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InfoQ Homepage Articles The Best CLI Is the One You Don’t Have to Install

The Best CLI Is the One You Don’t Have to Install

Key Takeaways

  • Azure Cloud Shell is a full terminal in your browser
  • You can configure the cloud shell just like you would your local terminal
  • You can use vim, emacs and even a slimmed down VS Code experience in the Cloud Shell
  • Your browser sends commands to an actual Unbuntu terminal instance in the background
  • Cloud Shell allows you to use the Azure CLI without having to install anything

The other day a friend of mine was deploying some Node things to Azure, and his site wasn’t working. I generously offered to help, because I never pass up an opportunity to reassure myself that I’m not a terrible person.

He was getting a "Service Unavailable" error, which is my favorite error (heavy sarcasm alert) to get because it means nothing. Nothing at all. The error might as well just be "cheese on toast".

In order to find the actual error, I needed to get to the logs. At this point I was about to ask my friend if he had the Azure CLI installed, and I realized that if he didn’t, it could get kind of messy.

Is he on a Mac or Windows? Does he have Homebrew? What about his Python version? OMG THE PYTHON VERSION.

Things we already a bit tense and I didn't want to add to that by saying, "Oh and install this CLI so we can read a log file".

Then I realized that we didn’t have to do any of that. You don’t have to install the Azure CLI to use it. All you need, is the Azure Cloud Shell.

Azure Cloud Shell

The "Cloud Shell" is an embedded terminal in your browser. There are a few different ways to access it. If you’re in the Azure Portal you can just click the little icon next to the bell.

This pops up a new terminal window with the Azure CLI already installed. No sign-in required.

Another option is to go to

You can also get to it in VS Code if you have the Azure Account extension installed. Just open the Command Palette and look for "Cloud Shell".

"Yes", I am using a light editor theme. "No", I don’t care that is ruining my eyeballs and "Yes", I like the band "Owl City". That last one isn’t really related to my love of light editor themes. OR IS IT?

Once we have a Cloud Shell instance, it’s easy to look at the logs. There is no sign in process so you just start typing your Azure CLI commands all willy-nilly as if you’re an old pro. I was trivial for us to access the streaming logs for his site and see that he had left out an npm package in his dependencies. Isn’t that always the problem with every Node app?

Now this wasn’t the first time I saw the Cloud Shell, but it was the first time that I understood its awesomeness.
The very first time I saw it, I thought …

I didn’t get it. I mean, I already have a terminal. I kind of like it. It’s rolling a nice Flat UI theme and I’ve spent a non-trivial amount time tweaking it in ways that I can’t possibly even remember nor can I even find all of the different profiles. Is it ~/.bashrc, or ~/.zshrc? And what the heck even is the ~/.bash_profile and why do I need that if I have the ~/bashrc? Life has no meaning.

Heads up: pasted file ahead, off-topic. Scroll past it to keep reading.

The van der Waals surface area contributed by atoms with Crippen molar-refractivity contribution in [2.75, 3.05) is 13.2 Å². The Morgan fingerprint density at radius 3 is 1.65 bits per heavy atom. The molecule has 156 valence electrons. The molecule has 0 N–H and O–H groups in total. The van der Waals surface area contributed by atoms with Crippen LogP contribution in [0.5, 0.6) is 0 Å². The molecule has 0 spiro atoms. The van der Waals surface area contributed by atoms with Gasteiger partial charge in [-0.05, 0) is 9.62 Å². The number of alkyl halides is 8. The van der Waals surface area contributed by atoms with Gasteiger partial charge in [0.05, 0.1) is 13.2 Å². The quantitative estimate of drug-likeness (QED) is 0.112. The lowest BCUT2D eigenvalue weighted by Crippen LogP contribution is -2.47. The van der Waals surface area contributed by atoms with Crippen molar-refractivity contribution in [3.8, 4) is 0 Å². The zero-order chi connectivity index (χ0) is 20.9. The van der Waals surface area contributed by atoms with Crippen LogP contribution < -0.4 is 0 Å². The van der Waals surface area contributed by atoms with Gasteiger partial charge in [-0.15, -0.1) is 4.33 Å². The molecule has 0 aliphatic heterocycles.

Cloud Shell is awesome - not because it replaces your terminal, but because it gives you access to a CLI and you don’t have to install it.

We tend to install a lot of CLI’s, and they can be tricky to configure. I’ve spent more time than I would care to admit fighting with Ruby and Python versions all in the name of installing some CLI that has absolutely nothing to do with either Python or Ruby. That’s a trip to crazy town that I would rather not take.

The Azure Cloud Shell is giving you that CLI with zero commitments or configuration on your part. What version of Python do you have? WHO CARES. You have the Cloud Shell. And I obviously have some Python runtime PTSD.

Cloud Terminals abound though. Azure definitely isn’t the only one out there. What I immediately became interested in, is, outside of the Azure CLI, how much of an actual "terminal" is this? What can I do?

Let’s find out.


The first thing we have to know is can it do vim?

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Yes. Yes it can. And it comes with all of VIM’s great easter eggs.

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As John Oliver would say, "Cool".

Next we need to know if we can install things. And by "things", I mean "cowsay".


It won’t be a terminal without my cow, so I tried to install cowsay.

No sudo! But the docs do say that root access is disabled. Which I guess is to keep people like me from cluttering these servers with garbage and accidentally deleting system files.

Well crap. That’s kind of a bummer. But I’m not deterred. Let’s see if emacs is in the house …

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In. The. House. Not that I would ever use emacs mind you, but how else am I going to play Snake? Speaking of which, can we still play Snake in emacs?

I’m the world’s worst snake player. That game sends my anxiety through the roof. I’m more of a Super Mario guy. Can we get that as an emacs game?

OK - enough futzing around here. Let’s get down to seeing if we can customize this thing. There are somethings we are going to need in the terminal to get the most out of the Azure CLI. Starting with changing the shell to zsh.


We already know that we can’t install anything, but what if I zsh is already here? Let’s just run it and find out.

YES! Hahahaha yes. Now can we add oh-my-zsh? It’s just dot files so the curl install should do it.

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Now we’re getting somewhere. Can we change the theme? Let’s go with "cloud". It seems appropriate here.